[Why] did I find myself referring to them as "the hacker group known as Kimsuky, Emerald Sleet, or Velvet Chollima"?
A few days ago, Microsoft's cybersecurity division announced it was changing the entire taxonomy of names it uses for the hundreds of hacker groups that it tracks. Instead of its previous system, which gave those organizations the names of elements—a fairly neutral, scientific-sounding system as these things go—it will now give hacker groups two-word names, including in their description a weather-based term indicating what country the hackers are believed to work on behalf of, as well as whether they're state-sponsored or criminal.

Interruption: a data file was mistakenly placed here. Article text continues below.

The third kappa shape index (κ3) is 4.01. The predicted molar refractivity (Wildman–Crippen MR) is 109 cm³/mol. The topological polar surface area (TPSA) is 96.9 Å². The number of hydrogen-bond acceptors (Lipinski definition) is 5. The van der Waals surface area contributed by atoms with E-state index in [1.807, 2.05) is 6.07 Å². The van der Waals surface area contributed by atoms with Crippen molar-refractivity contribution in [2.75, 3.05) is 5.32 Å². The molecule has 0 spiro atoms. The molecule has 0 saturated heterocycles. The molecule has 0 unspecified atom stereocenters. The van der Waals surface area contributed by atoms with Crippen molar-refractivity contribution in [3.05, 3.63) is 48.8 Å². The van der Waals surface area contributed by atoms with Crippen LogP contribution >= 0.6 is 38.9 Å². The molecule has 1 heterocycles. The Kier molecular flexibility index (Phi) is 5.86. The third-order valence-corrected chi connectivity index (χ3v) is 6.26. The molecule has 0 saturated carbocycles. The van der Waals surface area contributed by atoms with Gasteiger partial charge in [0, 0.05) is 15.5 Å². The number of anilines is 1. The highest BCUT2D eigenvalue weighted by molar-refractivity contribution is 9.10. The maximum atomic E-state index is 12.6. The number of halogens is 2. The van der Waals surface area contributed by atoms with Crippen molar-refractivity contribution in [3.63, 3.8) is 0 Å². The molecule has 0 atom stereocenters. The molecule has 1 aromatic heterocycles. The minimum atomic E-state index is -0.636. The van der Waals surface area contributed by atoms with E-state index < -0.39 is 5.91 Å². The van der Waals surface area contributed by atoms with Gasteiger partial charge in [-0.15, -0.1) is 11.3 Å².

That means Phosphorous, an Iranian group that Microsoft reported this week has been targeting US critical infrastructure like seaports, energy companies, and transit systems, now has the less-than-fearsome name Mint Sandstorm.
Many of the new names sounded so absurd that I actually double-checked Microsoft hadn't published the new labeling system on April 1. Periwinkle Tempest. Pumpkin Sandstorm. Spandex Tempest. Gingham Typhoon.
So many more names (and plenty discussion about the merits of the naming systems).